Another clairvoyant of pre-pandemic writing, Graham Caveney’s new book ‘On Agoraphobia’ shows us what it would be like if ‘Stay Home Stay Safe’ was a life-long narrative. Written pre-pandemic but fine-tuned during those days where the outside world was painted as a dangerous landscape of contagion, ‘On Agoraphobia’ follows Graham’s ‘The Boy with the Perpetual Nervousness: A Memoir of an Adolescence’.

It’s a sequel of sorts, written originally in the same vein, but as Graham explains,”you can’t write about phobia in the knock-about post-punk” way in which ‘The Boy…’ was formed. It works as a follow-up in that, as far as Graham views it, his phobia was a sequel, or symptom, to the abuse he experienced as a teenager.

‘On Agoraphobia’, which launches on Thursday (28th April 2022) is a meditation on the phobia itself – drenched with it’s remarkable frequency in literature, and posing that age-old question, do writers need to suffer to produce great work? The book is, to a degree, an act of catharsis, and its poetic fragments often drift onto the page like Graham is turning thoughts around in his head – trying to explain to himself and his reader the abstract nature of the condition.

Graham Caveney, photographed by Emma Robertson, 2022.

Yet there is a “skeleton” of autobiography” to it, as Graham uses his own reflections and experiences to describe the condition to his reader. The etymology of ‘agoraphobia’, often explained as ‘fear of the market-place’, or wide-open spaces, doesn’t do it justice (he explains this on the first page). As we have come to understand with many other neurodivergent conditions and learning differences, there is no simple binary. Agoraphobia, as the book describes it, is “losing trust of boundaries” – be they the featureless expanses of motorways or indeed, social boundaries.

This is, however, no self-help book, rather a contemplation that drives empathy through reflecting on both his own agoraphobia and the agoraphobics of the literary world. Authors like Shirley Jackson who write about haunted houses, where the boundaries of the home become unstable and uncanny, or indeed writers who haunt their own houses (Emily Dickinson, in her ghostly white dresses). It turns out that quite a few creatives suffered from agoraphobia, even in the art-world – there is mention of the enchantment he felt towards Edvard Munch’s ‘The Scream’ as a child. Is there then a link between agoraphobia and creativity? Does it adhere to that standard of suffering being a muse to creation? Without slipping into that cliched romanticism, Graham sees it more simply: his time inside was spent reading and watching films, and of course, writing books.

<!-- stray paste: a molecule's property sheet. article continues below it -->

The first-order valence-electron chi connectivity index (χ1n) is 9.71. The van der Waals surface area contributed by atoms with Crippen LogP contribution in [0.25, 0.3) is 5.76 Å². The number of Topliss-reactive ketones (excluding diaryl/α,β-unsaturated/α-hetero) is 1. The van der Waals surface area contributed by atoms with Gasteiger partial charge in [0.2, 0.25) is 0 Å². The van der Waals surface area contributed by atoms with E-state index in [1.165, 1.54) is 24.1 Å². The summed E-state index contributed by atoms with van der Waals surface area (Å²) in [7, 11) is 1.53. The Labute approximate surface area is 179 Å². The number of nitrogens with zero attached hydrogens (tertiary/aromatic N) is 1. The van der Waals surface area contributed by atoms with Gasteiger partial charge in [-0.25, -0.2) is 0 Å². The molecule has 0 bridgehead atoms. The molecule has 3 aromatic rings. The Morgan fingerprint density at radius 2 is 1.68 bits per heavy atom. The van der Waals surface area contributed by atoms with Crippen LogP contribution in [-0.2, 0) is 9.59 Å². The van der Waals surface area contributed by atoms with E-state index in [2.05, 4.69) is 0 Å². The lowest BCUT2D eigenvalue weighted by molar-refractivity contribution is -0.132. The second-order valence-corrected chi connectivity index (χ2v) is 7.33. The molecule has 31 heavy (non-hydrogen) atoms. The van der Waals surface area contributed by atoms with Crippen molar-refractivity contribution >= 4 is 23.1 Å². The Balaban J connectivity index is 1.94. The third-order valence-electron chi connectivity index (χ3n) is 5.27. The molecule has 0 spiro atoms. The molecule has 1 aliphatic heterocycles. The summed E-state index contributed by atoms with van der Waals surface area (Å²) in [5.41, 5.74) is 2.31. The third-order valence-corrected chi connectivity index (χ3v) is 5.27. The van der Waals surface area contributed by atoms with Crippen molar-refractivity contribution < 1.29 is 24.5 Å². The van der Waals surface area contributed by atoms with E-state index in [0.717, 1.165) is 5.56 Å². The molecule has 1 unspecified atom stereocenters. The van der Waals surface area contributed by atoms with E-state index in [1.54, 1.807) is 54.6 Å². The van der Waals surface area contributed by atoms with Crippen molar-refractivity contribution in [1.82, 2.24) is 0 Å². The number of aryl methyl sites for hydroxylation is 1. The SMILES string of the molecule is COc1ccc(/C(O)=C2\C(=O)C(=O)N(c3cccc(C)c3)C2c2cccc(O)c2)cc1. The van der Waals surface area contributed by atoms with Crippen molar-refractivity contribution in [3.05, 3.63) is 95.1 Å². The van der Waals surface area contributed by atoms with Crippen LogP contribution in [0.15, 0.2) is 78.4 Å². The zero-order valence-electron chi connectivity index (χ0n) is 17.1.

If it’s empathy and understanding that Graham was hoping to share with his reader, then this has certainly been achieved – even more so within the context of a post (?) pandemic world. The Covid-19 Pandemic has given Graham a “freedom” to be more blasé when talking about agoraphobia. “Welcome to our world” was his first thought when the lockdown was announced. It’s a “modern malaise” – not just one driven by fears of contagion but also by living in the western world. If lockdown taught us anything, it’s that the vastness and fastness of the modern world is intimidating and exhausting. Look no further than the rise in popularity of lifestyles and aesthetics like ‘cottagecore’ or ‘dark academia’ over on TikTok and Instagram – the boundaries of contemporary living seem to be expanding and moving so quickly that withdrawing into pastoral fantasies became a coping mechanism for many young people across social media. As Graham puts it, “You could go anywhere so how the hell would you know where to go?”

Nottingham is a place suited to Graham. Its boundaries are comfortable, “a nice size for someone like me” he says. It’s true, if you get up high enough in the city (somewhere like Mapperley Top) you can see the city’s periphery and the countryside beyond and there’s something comforting in knowing you’re not trapped in an urban sprawl. Graham has his “golden triangle”: Five Leaves, Broadway, and the Nottingham Contemporary – a small enclosure of culture much like the city’s writing community itself.

The nice thing about Nottingham’s writing community, Graham explains, is its smallness. It’s big enough for a breadth of voices yet not too big as to be competing for space. Nottingham is a city where a writer’s voice won’t be drowned out.

When Boris Johnson told us on the telly to ‘Stay Home Stay Safe’, Graham gave a wry smile and returned to his manuscript. The self proclaimed “moody and broody” writer was now in vogue.